With Zika on horizon, experts urge caution, prevention

Published 5:15 am Saturday, May 21, 2016

With spring come mosquitos.

And this year those mosquitos in vast portions of the South, including Louisiana, could bring the Zika virus.

To date, the U.S. Centers for Disease Control have reported four cases in the state. But in reality, experts say many more cases likely went undetected.

Dr. Frank Welch, medical director for community preparedness for the Department of Health and Hospitals, said Zika is a fairly mild illness for most people.

“Zika in adults is a really, really mild illness,” he said. “Four out of five people who are bringing Zika back to Louisiana don’t know they have it. And for those one out of five who do develop an illness, it is really mild and can often be confused with allergies.”

Symptoms can include mild fever or a rash, but they also could be merely itchy, red eyes. Welch said that because the symptoms are so minor, most people don’t see a doctor.

Yet this particular strain of Zika has been a serious threat to fetuses in Brazil.

According to the CDC, there is now enough evidence to show that Zika in Brazil caused microcephaly and “other severe fetal brain defects.” Microcephaly is a condition where the baby’s head is smaller than expected due to improper brain development.

So far, no babies born in the United States have been shown to have microcephaly due to Zika, and the CDC points out that there is much uncertainty about the Zika virus. For instance, the CDC says it is not yet known how likely a pregnant woman is to get Zika if she is exposed or, if she does get the virus, how it will affect her or her pregnancy. Scientists can’t even say how likely it is if a mother does get Zika that she could pass it on to her fetus, and even if a fetus is infected, scientists can’t say what harm there could be.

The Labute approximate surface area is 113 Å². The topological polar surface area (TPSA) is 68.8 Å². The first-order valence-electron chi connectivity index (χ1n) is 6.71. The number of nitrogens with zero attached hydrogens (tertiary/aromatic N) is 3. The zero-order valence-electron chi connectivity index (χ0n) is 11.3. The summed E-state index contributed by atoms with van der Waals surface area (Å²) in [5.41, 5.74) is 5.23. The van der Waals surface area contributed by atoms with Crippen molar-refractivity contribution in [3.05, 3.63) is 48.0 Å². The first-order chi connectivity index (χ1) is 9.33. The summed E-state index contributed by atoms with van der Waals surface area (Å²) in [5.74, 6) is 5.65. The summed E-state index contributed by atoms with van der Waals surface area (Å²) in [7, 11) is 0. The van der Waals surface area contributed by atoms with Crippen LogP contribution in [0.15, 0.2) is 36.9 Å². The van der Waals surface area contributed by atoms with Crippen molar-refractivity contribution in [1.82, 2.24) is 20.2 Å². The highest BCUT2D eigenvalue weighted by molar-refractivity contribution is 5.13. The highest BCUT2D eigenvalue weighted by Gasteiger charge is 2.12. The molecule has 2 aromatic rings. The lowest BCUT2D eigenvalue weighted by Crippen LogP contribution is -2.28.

“We don’t know when in pregnancy the infection might cause harm to the fetus,” the CDC points out in a long list of unknowns.

But the CDC is reporting that each of the four cases in Louisiana were brought here from somewhere else. Travelers from the Caribbean or Latin America picked up the illness and brought it home. However, as mosquito season ramps up, experts expect that Zika will find permanent home in the US.

Welch points out that the mosquito that carries Zika, the Aedes aegypti, prefers to live near humans. This is somewhat good news.

“The best way to prevent that mosquito from transmitting Zika is by eliminating the mosquito,” Welch said.

Welch urges homeowners and renters to make weekly checks around their yard and neighborhood and dump out standing water.

“There are a lot of mosquitos in Louisiana, so doing that once-a-week prevention, just having people go out once a week in their neighborhood and making sure there’s no standing water can help,” he said.

In addition, he encourages residents to wear bug spray or long sleeves.

The virus can also be spread through sexual contact, so Welch advised men who have been infected and who are with partners who are pregnant to wear protection.

Most cities, including Bogalusa, have mosquito control programs. Welch said it is possible some of control programs could get extra funding for expansions once federal Zika money is approved.

This past week, President Barack Obama requested $1.9 billion to fight Zika, and on Tuesday the Senate approved $1.1 billion in emergency funds. Once the president authorizes the expense, Welch said he expects some of that money to trickle down to local levels. Welch said some of the funding could be used to beef up mosquito control and some money will likely be used for local education.

Even during a time of budget uncertainty, Welch said the state health department has itself been preparing for the virus.

“We’ve been preparing for Zika for about five months and I am proud of the work we’ve done, but the federal funding package for Zika will take the work we’ve done and put it down to the neighborhood level,” he said.